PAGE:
Preview: Inclusivity Now – Intentional Inclusion in Children’s Books
Jessi Parrot from Inclusive Minds reveals the thinking behind their contribution to the Inclusivity Now strand at CMC 2020 Online.
The Children’s Media Conference Facebook Group Chat – Inclusivity Now offers the opportunity for delegates to comment, ask questions and discuss the content of all the Inclusivity Now strand at CMC.
Everyone has different life experiences. These experiences are informed by background, culture and sense of identity (which incorporates factors such as gender and sexuality, race and ethnicity, disability/impairment and socioeconomic status). Moreover, as academic Rudine Sims Bishop reminds us in her 1990 research, books can be ‘mirrors, windows and sliding doors’ for children’s imaginations – showing them reflections of themselves and allowing them opportunities to learn about other people. Following on from these two premises, the panel in our video emphasises the importance of intentional inclusion in children’s and young adult literature, to ensure authentic representation across all aspects of ‘diversity’.
Sharing a combination of our personal perspectives and professional practice, the three directors of Inclusive Minds CIC (A.M. Dassu, Heather Lacey and Dr Jessi Parrott) discuss issues occurring in representation, and points on how to improve. Heather talks about the significance of language, Jessi explores the impact of either positive or negative examples at a young age, and Az uses her process of writing a middle-grade novel to illustrate how important it is to engage with the community being represented in a story, as well as offering several crucial aspects of intentional inclusion. Using our own varied lived experiences, we simultaneously promote the importance of stories being told by members of the relevant communities, and the ways in which collaboration can support research which leads to realistic and meaningful representation by writers of all backgrounds.
This last point, touching on what Stuart Hall (1996) and others term ‘the burden of representation’ experienced by people from marginalised groups, leads us to the ethos and work of Inclusive Minds. Set up in 2013, an entirely voluntary organisation until its transformation into a Community Interest Company in February of this year, Inclusive Minds primarily functions to connect members of our Inclusion Ambassadors network to publishers and authors who are committed to their books being accurately and authentically representative of society. We also advocate for a cultural shift in the sector, and are particularly passionate about the idea that representation should be considered from the earliest stages of a project.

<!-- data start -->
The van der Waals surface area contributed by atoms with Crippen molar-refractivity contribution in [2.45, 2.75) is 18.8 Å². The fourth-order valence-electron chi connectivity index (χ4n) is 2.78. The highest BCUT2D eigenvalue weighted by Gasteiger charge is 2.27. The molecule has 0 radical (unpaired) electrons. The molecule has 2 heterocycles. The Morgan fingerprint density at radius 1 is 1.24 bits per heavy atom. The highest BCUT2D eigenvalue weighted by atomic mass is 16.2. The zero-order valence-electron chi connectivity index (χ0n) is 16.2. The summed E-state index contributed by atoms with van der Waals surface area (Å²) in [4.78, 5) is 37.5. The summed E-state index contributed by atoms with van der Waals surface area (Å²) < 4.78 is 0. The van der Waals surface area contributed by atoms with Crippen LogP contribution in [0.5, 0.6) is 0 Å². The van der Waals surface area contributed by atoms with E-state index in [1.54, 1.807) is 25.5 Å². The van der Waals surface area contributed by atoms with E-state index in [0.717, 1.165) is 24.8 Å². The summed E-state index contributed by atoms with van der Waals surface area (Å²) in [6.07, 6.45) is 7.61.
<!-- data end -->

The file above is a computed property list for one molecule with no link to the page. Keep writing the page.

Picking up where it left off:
At a time when ‘new’ ways of working are being implemented through necessity, we are delighted to be making this video. We are also hopeful that the required adjustments provide a chance (a mirror) to reconsider established ideas and the opportunity (a window) to approach future conversations with curiosity and empathy.
Ref: Hall, S. 1996d ‘Cultural studies and its theoretical legacies’ Stuart Hall: Critical Dialogues in Cultural Studies D. Morley K. H. Chen, London, Routledge.
Join Changemaker Lucy Edwards, Rebecca Atkinson from ToyLikeMe, Jessi Parrot from Inclusive Minds and Gareth Deighan from ITV SignPosts’ ‘Daremaster’ between 3 and 4pm BST on Wednesday 8 July in the CMC Facebook Group – Inclusivity Now, to chat about normalising disability. Post your questions beforehand or come in live at 3pm (between SVODs Commissioner Conversation and Cressida Cowell’s Creative Keynote). Why not watch their films first?
A. M. Dassu
Author, Deputy Editor and Co-Director
Disability Rights Campaigner and Co-director